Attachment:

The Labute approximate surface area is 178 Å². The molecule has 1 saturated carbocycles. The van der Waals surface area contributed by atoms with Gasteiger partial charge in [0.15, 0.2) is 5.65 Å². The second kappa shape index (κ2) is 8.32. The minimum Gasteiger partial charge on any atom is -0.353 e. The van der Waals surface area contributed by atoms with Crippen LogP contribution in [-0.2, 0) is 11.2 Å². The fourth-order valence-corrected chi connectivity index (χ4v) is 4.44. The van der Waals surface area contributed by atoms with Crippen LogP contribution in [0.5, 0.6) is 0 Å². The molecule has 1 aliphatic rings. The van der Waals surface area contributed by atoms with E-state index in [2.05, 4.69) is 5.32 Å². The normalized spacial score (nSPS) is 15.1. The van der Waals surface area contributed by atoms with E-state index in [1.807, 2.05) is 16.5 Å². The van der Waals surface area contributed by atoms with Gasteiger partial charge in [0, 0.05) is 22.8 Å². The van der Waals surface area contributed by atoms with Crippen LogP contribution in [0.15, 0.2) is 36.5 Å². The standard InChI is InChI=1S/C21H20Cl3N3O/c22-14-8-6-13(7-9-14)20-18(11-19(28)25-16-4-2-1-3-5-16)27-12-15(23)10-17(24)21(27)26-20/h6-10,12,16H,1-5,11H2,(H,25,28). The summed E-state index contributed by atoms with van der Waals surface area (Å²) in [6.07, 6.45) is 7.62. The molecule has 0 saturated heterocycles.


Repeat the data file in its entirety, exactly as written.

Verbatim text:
The Labute approximate surface area is 178 Å². The molecule has 1 saturated carbocycles. The van der Waals surface area contributed by atoms with Gasteiger partial charge in [0.15, 0.2) is 5.65 Å². The second kappa shape index (κ2) is 8.32. The minimum Gasteiger partial charge on any atom is -0.353 e. The van der Waals surface area contributed by atoms with Crippen LogP contribution in [-0.2, 0) is 11.2 Å². The fourth-order valence-corrected chi connectivity index (χ4v) is 4.44. The van der Waals surface area contributed by atoms with Crippen LogP contribution in [0.5, 0.6) is 0 Å². The molecule has 1 aliphatic rings. The van der Waals surface area contributed by atoms with E-state index in [2.05, 4.69) is 5.32 Å². The normalized spacial score (nSPS) is 15.1. The van der Waals surface area contributed by atoms with E-state index in [1.807, 2.05) is 16.5 Å². The van der Waals surface area contributed by atoms with Gasteiger partial charge in [0, 0.05) is 22.8 Å². The van der Waals surface area contributed by atoms with Crippen LogP contribution in [0.15, 0.2) is 36.5 Å². The standard InChI is InChI=1S/C21H20Cl3N3O/c22-14-8-6-13(7-9-14)20-18(11-19(28)25-16-4-2-1-3-5-16)27-12-15(23)10-17(24)21(27)26-20/h6-10,12,16H,1-5,11H2,(H,25,28). The summed E-state index contributed by atoms with van der Waals surface area (Å²) in [6.07, 6.45) is 7.62. The molecule has 0 saturated heterocycles.